• Rehearsal – The only way to ensure a solution really mitigates a given threat is to repeatedly and realistically rehearse attack scenarios.

#2 Tailor your message to the different buyers

Up to 7 stakeholders are now involved in buying B2B solutions. This shift is also taking place in cyber security purchases, as cyber security becomes a company-wide concern rather than a purely IT problem. This means that your marketing message needs to appeal to what each decision-maker requires to arrive at a choice.

As Impact B&D explains, the target audience depends on whether you’re marketing to large enterprises or SMBs. For enterprise solutions, the following typically comprise the purchasing committee:

  • Risk managers – These prospects measure risk, as well as justify and monitor risk management initiatives.
  • CISO or CSO – This decision-maker is responsible for communicating cyber security risk to the rest of the organization and overseeing risk mitigation programs.
  • IT staff – These stakeholders carry out the day-to-day task of identifying and handling threats.

For SMBs, Impact B&D says the target audience for cyber security solutions usually consists of:

  • CEO or CFO – This decision-maker controls the budget and manages costs.
  • Operations – These stakeholders care about one thing when it comes to cyber security: business continuity.
  • IT staff – IT teams in SMBs are commonly understaffed and overworked. All they want to know about a solution (other than it works) is that it makes their lives easier.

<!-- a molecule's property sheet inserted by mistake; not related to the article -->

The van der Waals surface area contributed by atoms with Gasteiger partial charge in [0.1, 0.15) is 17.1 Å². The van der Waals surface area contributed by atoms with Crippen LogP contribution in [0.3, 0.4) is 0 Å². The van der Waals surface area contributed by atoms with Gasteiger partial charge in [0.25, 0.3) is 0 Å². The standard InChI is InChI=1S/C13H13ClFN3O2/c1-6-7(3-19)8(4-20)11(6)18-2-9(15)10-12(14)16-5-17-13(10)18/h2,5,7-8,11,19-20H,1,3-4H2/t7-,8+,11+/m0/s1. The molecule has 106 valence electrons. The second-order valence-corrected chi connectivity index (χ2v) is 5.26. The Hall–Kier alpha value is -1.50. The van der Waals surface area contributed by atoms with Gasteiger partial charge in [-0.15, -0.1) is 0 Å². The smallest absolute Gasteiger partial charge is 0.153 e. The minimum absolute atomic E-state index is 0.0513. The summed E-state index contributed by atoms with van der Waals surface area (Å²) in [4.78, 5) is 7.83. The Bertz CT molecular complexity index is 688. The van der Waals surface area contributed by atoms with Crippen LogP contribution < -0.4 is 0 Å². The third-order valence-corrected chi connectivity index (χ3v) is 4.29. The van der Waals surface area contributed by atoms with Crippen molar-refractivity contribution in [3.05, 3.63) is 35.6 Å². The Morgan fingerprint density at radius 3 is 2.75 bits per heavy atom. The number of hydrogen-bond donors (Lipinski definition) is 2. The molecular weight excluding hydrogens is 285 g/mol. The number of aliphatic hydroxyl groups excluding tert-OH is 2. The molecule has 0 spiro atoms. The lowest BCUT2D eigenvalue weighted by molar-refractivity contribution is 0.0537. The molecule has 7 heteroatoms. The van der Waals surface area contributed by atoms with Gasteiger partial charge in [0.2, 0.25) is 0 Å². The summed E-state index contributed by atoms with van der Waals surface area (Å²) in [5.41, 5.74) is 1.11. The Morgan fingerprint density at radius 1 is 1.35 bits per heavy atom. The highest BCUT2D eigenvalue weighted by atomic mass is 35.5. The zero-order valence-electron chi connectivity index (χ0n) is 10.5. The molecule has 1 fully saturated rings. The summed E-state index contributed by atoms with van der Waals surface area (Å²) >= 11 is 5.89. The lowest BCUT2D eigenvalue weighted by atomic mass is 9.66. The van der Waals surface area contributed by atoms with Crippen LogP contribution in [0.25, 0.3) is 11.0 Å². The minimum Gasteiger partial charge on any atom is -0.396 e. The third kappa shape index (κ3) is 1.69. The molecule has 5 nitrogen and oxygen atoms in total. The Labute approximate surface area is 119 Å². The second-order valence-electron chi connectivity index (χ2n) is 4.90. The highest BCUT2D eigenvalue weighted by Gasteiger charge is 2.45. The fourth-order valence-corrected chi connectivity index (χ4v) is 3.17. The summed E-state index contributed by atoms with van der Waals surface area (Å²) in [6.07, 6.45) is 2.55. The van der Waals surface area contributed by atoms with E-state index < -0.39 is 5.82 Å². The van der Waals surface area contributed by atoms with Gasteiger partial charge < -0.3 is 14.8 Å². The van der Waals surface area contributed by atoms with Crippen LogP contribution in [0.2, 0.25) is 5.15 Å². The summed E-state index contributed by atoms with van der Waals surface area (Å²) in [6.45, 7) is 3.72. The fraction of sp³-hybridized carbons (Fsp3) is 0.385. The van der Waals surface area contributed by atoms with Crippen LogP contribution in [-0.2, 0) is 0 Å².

Related: Analysis: The Information Gathering Process of B2B Buyers

#3 Talk about the solution, not just the problem.

It’s clear that each buyer role requires its own marketing message, and it involves almost zero FUD. Cyber security vendors need to talk about how their solution mitigates specific risks or protects against given threats. This is best done through marketing collaterals that add value and educate (read: not scare) potential customers.

The top content types that B2B tech buyers consume are:

  • Product reviews – Nearly all (99%) of B2B tech decision-makers use reviews to make informed buying decisions.
  • Articles – At least 92% of B2B tech buyers turn to blog posts and articles when researching a solution.
  • Webinars – This tactic drives the purchase decisions of 80% of tech buyers.
  • Case studies – Around 72% of tech buyers refer to case studies when evaluating a solution.
  • Whitepapers – More than 71% of tech buyers say whitepapers with actionable information influence their decisions.

These materials can then be mapped to different buyer roles and to different stages (top, middle, and bottom of funnel) using both inbound and outbound strategies.

Related: The B2B Buying Process Has Changed: Here’s How Not to Get Left Behind


The Takeaway

Scaring potential customers into a buying decision no longer works. Even if prospects continue to read chilling headlines about high-profile data breaches week in and week out, they’re now well aware of the threats and risks they face. Cyber security vendors’ responsibility is to offer a real solution, not spread panic.